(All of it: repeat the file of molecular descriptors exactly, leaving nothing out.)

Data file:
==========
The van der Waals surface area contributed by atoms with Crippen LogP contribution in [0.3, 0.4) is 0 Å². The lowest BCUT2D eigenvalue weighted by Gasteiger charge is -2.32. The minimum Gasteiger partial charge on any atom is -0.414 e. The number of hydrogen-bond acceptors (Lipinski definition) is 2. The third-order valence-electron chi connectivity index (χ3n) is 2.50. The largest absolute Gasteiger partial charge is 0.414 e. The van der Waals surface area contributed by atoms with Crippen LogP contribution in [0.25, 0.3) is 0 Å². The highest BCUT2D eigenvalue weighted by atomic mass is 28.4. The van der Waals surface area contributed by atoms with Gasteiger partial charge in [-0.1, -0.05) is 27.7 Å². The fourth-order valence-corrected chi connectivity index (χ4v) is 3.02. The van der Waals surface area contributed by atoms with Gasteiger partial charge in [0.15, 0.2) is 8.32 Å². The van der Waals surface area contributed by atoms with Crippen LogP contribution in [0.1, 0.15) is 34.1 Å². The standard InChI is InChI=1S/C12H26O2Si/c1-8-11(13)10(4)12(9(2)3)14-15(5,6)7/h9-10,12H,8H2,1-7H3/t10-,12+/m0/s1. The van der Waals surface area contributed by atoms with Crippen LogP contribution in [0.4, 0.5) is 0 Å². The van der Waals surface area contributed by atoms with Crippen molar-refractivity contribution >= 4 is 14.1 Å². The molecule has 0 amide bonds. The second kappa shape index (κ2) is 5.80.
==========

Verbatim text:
The van der Waals surface area contributed by atoms with Crippen LogP contribution in [0.3, 0.4) is 0 Å². The lowest BCUT2D eigenvalue weighted by Gasteiger charge is -2.32. The minimum Gasteiger partial charge on any atom is -0.414 e. The number of hydrogen-bond acceptors (Lipinski definition) is 2. The third-order valence-electron chi connectivity index (χ3n) is 2.50. The largest absolute Gasteiger partial charge is 0.414 e. The van der Waals surface area contributed by atoms with Crippen LogP contribution in [0.25, 0.3) is 0 Å². The highest BCUT2D eigenvalue weighted by atomic mass is 28.4. The van der Waals surface area contributed by atoms with Gasteiger partial charge in [-0.1, -0.05) is 27.7 Å². The fourth-order valence-corrected chi connectivity index (χ4v) is 3.02. The van der Waals surface area contributed by atoms with Gasteiger partial charge in [0.15, 0.2) is 8.32 Å². The van der Waals surface area contributed by atoms with Crippen LogP contribution in [0.1, 0.15) is 34.1 Å². The standard InChI is InChI=1S/C12H26O2Si/c1-8-11(13)10(4)12(9(2)3)14-15(5,6)7/h9-10,12H,8H2,1-7H3/t10-,12+/m0/s1. The van der Waals surface area contributed by atoms with Crippen LogP contribution in [0.4, 0.5) is 0 Å². The van der Waals surface area contributed by atoms with Crippen molar-refractivity contribution >= 4 is 14.1 Å². The molecule has 0 amide bonds. The second kappa shape index (κ2) is 5.80.